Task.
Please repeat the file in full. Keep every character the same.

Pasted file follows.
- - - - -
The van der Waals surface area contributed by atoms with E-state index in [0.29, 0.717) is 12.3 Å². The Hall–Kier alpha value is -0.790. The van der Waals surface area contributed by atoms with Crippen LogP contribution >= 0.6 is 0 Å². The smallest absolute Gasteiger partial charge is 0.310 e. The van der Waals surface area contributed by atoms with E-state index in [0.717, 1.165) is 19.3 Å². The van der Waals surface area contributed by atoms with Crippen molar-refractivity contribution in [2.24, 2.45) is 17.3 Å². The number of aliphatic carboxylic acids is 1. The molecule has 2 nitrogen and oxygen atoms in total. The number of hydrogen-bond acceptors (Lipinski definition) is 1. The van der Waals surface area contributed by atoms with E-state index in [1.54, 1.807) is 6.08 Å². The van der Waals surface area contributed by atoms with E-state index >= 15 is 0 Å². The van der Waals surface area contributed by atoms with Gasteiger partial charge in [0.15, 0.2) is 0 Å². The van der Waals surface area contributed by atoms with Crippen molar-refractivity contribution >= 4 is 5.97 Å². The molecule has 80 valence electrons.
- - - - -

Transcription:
The van der Waals surface area contributed by atoms with E-state index in [0.29, 0.717) is 12.3 Å². The Hall–Kier alpha value is -0.790. The van der Waals surface area contributed by atoms with Crippen LogP contribution >= 0.6 is 0 Å². The smallest absolute Gasteiger partial charge is 0.310 e. The van der Waals surface area contributed by atoms with E-state index in [0.717, 1.165) is 19.3 Å². The van der Waals surface area contributed by atoms with Crippen molar-refractivity contribution in [2.24, 2.45) is 17.3 Å². The number of aliphatic carboxylic acids is 1. The molecule has 2 nitrogen and oxygen atoms in total. The number of hydrogen-bond acceptors (Lipinski definition) is 1. The van der Waals surface area contributed by atoms with E-state index in [1.54, 1.807) is 6.08 Å². The van der Waals surface area contributed by atoms with E-state index >= 15 is 0 Å². The van der Waals surface area contributed by atoms with Gasteiger partial charge in [0.15, 0.2) is 0 Å². The van der Waals surface area contributed by atoms with Crippen molar-refractivity contribution >= 4 is 5.97 Å². The molecule has 80 valence electrons.